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March 6, 2018

Book Notes - Meghan Kenny "The Driest Season"

The Driest Season

In the Book Notes series, authors create and discuss a music playlist that relates in some way to their recently published book.

Previous contributors include Jesmyn Ward, Bret Easton Ellis, Celeste Ng, Lauren Groff, T.C. Boyle, Dana Spiotta, Amy Bloom, Aimee Bender, Heidi Julavits, Hari Kunzru, and many others.

Meghan Kenny's novel The Driest Season is an assured and evocative debut.

Kirkus wrote of the book:

"[An] impressive debut novel…Kenny’s thoughtful, finely crafted work is an eloquent reminder that the breadth of a world matters less than the depth of a character."

In her own words, here is Meghan Kenny's Book Notes music playlist for her debut novel The Driest Season:

Writing this novel was a sensory experience for me in creating the setting, mood, and atmosphere of rural farmland in Boaz, Wisconsin in 1943, so when I thought of music that reflected the story, the place, and the characters’ feelings, I found myself leaning toward moody music for this playlist.

“Who We Want to Be – Soundtrack Mix” by Tom Day

The novel opens with fifteen year old Cielle finding her father hanging in their barn on a summer afternoon in June of 1943 during a drought in Boaz, Wisconsin. It’s almost of an out of body experience for her as she considers what to do, and who to tell about her father’s suicide. There’s an eerie stillness to the farm, her mother’s in shock in the bathtub, and no one else in the world knows this news except for her. Even when she picks up her older sister, Helen, and they drive to their neighbor’s house, the Mitchell family, she can’t say the words out loud, because to say them would make it real. She helps Mr. Mitchell bring in two horses, and she finds Ginger, the American quarter horse mare she usually rides. Cielle led her up the hill toward the gate, toward Mr. Mitchell and the barn, where she would walk Ginger into her stall, slip off her halter, and let her lie down in darkness. This begins the weight of the confusion, sadness, and secrets she carries through much of the novel.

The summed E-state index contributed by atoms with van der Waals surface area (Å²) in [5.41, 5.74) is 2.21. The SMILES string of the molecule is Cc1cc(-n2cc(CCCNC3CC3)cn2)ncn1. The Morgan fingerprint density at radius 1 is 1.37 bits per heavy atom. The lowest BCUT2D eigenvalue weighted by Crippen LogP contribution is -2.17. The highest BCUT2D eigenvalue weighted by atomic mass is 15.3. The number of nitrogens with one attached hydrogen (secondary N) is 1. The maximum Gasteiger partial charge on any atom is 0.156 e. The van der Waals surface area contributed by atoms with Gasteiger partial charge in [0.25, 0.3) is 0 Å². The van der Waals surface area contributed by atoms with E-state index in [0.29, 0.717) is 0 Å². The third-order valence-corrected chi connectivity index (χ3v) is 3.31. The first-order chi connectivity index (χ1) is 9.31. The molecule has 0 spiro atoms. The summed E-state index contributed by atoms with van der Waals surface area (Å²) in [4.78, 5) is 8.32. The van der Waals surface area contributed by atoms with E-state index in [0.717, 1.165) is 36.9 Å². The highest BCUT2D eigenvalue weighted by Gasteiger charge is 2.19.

“Cosmic Love” by Florence and The Machine

That evening, Cielle’s mother comes to the Mitchell’s house, leaves with Mr. Mitchell, and returns an hour later announcing Cielle’s father died in a tractor accident. Cielle’s mother didn’t seem to remember talking to Cielle earlier, and her mother remains cold and distant in response to the death and toward her daughters’ grieving. Cielle’s finishing up summer school, has been taking Physics, and has been more aware of the world around her, particularly the concepts of a larger unseen universe at work, and of time and space. With the death of her father she’s asking big questions about life, its point and purpose, and the cosmic nature of why and how life unfolds: Herself and the universe expanding into nothing into something, spinning and converging, small threads pulling and connecting everything and everyone that lived and had ever lived.

“Canon in D Major for 3 violins and bass” by Anna Moor, Lana Ross & Andrei Krylov
Cielle plays the violin. She plays Canon in D Major for her extended family when they’re back at the farmhouse for lunch after her father’s viewing at the funeral home when. As she’s playing, the dry, hot weather shifts quickly and a tornado comes—one more disaster that dismantles their sense of normal. While the family is in the basement for safety, her mother is distraught, and takes out a note, which Mr. Mitchell whisks away as he goes upstairs to check the damage form the tornado that’s passed. Cielle follows him and demands the note, which he hands over; it’s the note her father left behind. I’ve always loved this song, as overrated as it might be, for its bittersweet melody. As Cielle plays she thinks, This is the sound of sadness, this is how the living remember the dead.

“Nightswimming” by REM

That evening, Helen drags Cielle to meet friends at the lake to drink beer. Cielle knows the truth of what happened to her father and Helen does not, and they are grieving differently. Helen wants to be distracted and looks forward to leaving home to go to college at the University of Wisconsin in the fall. Cielle wants answers and to process her loss, and feels she’s being left behind to hold her mother and the farm together. The sisters end up in the lake in the dark, needing to be away from their friends who keep talking about their father’s death. She floated, connected to her sister, weightless, darkness below and darkness above, save the distant glimmer of the stars’ long-gone light reaching them.